UPDATE 10:50 P.M. EST — Saturday's night Democratic debate had a few notable moments, from former Maryland Gov. Martin O'Malley's ageist barb to a brief disappearance by former Sec. of State Hillary Clinton following a commercial debate. Check out the top moments, memes and reactions from Twitter below, including Clinton's parting words.
— Los Angeles Times (@latimes) December 20, 2015
— POLITICO (@politico) December 20, 2015
— Truthdig (@Truthdig) December 20, 2015
Saying that this debate was smarter than GOP debates sort of like saying that I can beat a vegan at a hotdog eating competition #DemDebate
— Zaid Jilani (@ZaidJilani) December 20, 2015
UPDATE 10:25 P.M. EST — The conversation turned briefly to taxes Saturday night at New Hampshire's St. Anshelm College. Former Secretary of State Hillary Clinton pledged that she would not raise taxes for middle class families, or those earning less than $250,000 a year, but would require the wealthy to pay higher tax rates. Vermont Sen. Bernie Sanders said that taxes would have to increase, in order to pay for benefits like family leave or a single-payer healthcare system.
UPDATE 9:55 P.M. EST — Saturday's Democratic debate gained energy and momentum as it progressed from Trump to Wall Street and corporate America. There was also a brief disappearance by Clinton following a commercial break.
— Andrew M. Seaman (@andrewmseaman) December 20, 2015
Hillary was actually offstage googling "ISIS + Trump + recruitment video"
— Jeffrey Goldberg (@JeffreyGoldberg) December 20, 2015
Best unscripted moment so far https://t.co/9EcRbCngWs
— deborah amos (@deborahamos) December 20, 2015
— AJ+ (@ajplus) December 20, 2015
UPDATE: 9:00 p.m. EST — It was only a matter of minutes before all three Democratic candidates had laid to rest the question of the data breach. Moderator David Muir asked Vermont Sen. Bernie Sanders about his staffers' accessing, through a computer glitch, voter data belonging to the campaign of former Secretary of State Hillary Clinton. The revelations caused a stir and a brief spat among the Democratic National Convention and the two campaigns Friday.
After briefly telling his side of the story, Sanders, prompted by Muir, tersely apologized to Clinton, who accepted. When his turn came, former Maryland Gov. Martin O'Malley jumped in too, slamming the focus on supoosedly frivolous topics like data breaches.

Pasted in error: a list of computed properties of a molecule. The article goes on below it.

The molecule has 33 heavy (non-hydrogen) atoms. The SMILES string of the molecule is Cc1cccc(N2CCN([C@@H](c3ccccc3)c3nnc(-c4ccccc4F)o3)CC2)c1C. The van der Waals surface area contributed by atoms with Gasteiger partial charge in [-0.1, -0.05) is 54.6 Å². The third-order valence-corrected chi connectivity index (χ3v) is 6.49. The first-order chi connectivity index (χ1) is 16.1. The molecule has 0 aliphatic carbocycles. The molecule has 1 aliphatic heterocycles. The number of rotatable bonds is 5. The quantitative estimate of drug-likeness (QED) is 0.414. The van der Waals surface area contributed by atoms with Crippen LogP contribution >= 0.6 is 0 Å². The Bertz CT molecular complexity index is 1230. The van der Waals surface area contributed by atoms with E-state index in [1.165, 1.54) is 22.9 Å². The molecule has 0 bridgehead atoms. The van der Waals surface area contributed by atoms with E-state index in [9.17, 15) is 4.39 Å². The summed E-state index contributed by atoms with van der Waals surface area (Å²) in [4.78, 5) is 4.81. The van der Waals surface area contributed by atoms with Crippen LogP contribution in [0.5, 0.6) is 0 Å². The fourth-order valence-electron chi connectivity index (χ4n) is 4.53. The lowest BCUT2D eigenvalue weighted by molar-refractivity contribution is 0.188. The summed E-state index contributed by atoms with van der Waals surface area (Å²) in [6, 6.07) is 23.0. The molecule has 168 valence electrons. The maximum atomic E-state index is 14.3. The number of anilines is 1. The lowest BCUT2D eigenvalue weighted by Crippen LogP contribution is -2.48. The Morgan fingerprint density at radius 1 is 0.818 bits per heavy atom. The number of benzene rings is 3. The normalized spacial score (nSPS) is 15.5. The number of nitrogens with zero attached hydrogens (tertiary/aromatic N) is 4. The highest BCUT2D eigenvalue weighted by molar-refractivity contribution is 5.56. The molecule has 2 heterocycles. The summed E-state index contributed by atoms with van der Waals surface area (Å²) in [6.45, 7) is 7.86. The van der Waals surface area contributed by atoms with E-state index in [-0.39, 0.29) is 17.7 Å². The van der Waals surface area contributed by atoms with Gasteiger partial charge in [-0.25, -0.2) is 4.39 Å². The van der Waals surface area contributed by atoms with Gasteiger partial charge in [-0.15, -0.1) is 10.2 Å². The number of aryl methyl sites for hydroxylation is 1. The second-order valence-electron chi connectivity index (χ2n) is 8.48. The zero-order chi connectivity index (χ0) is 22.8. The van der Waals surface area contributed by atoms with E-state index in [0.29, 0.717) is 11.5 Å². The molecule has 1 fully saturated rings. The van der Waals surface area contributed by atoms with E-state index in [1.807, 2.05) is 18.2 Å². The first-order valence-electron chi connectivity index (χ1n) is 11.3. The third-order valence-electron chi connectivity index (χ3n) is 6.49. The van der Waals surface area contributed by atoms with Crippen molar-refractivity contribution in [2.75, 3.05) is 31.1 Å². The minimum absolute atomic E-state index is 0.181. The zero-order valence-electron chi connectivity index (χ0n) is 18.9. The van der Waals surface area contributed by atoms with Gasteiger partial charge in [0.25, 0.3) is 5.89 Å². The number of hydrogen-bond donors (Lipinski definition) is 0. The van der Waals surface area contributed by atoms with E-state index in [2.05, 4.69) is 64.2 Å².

O'Malley: (re: the data breach) pic.twitter.com/iSRvM3BQ7Q
— Fa La La La Latino (@DiscreetLatino) December 20, 2015
— Lauren Gambino (@LGamGam) December 20, 2015
Then, they moved on, to topics like gun control.
Sanders to O'Malley on gun control policies. pic.twitter.com/ShCKPv3etV
— Carlos F. McKnight (@CarlosFMcKnight) December 20, 2015
— Newsweek (@Newsweek) December 20, 2015
Twitterati began reacting even before Saturday's Democratic presidential debate had even gotten started. Hosted by ABC in Manchester, New Hampshire, one of the key early-voting states, the debate promised to be an unusually tense one, given a spat that had been resolved — somewhat — only Saturday morning.
The campaign of Vermont Sen. Bernie Sanders acknowledged Friday that a staff member had improperly accessed proprietary voter information belonging to former Secretary of State Hillary Clinton, who has for months been criticized for using a personal address to handle work-related email during her tenure as secretary. Sanders had previously defended Clinton when it came to her email controversy, urging voters and the media to move on from the topic. After the DNC revoked Sanders' access to voter data, the Clinton campaign said it supported returning that access to him.
All of this, of course, is perfect fodder for Twitter, as were factors like the scheduling of the debate for the Saturday before Christmas and the continuously low levels of support for Martin O'Malley, the former Maryland governor and the third candidate to take the stage Saturday night.
Prior to the debate, Clinton had 55.9 percent national support, according to an analysis compiled by RealClearPolitics. Sanders had 31.3 percent and O'Malley just 3 percent support. Sanders has been polling well in Iowa and New Hampshire, the crucial early-voting states, with 39 percent to Clinton's 48 percent in Iowa and even beating Clinton 48 percent to 43.8 percent in New Hampshire.
An ABC News/Washington Post poll published Friday showed that 59 percent of registered Democrats and Democratic-leaning independents supported Clinton, 28 percent Sanders and 5 percent O'Malley.
Scroll down for some of the best reactions, memes, analysis and quips from Twitter and beyond throughout this debate.
— Michael A Nöthem (@mikandynothem) December 19, 2015
— The New York Times (@nytimes) December 18, 2015
In tonight's performance of "Democratic Debate," the role of "third candidate" will be played by Killer Mike instead of Martin O'Malley.
— Gideon Resnick (@GideonResnick) December 20, 2015
— Lis Smith (@Lis_Smith) December 19, 2015
Rubio fundraising off of Dem data breach (both yes & no direct to $$ page) pic.twitter.com/nXnMHx9VL5
— Alexandra Jaffe (@ajjaffe) December 20, 2015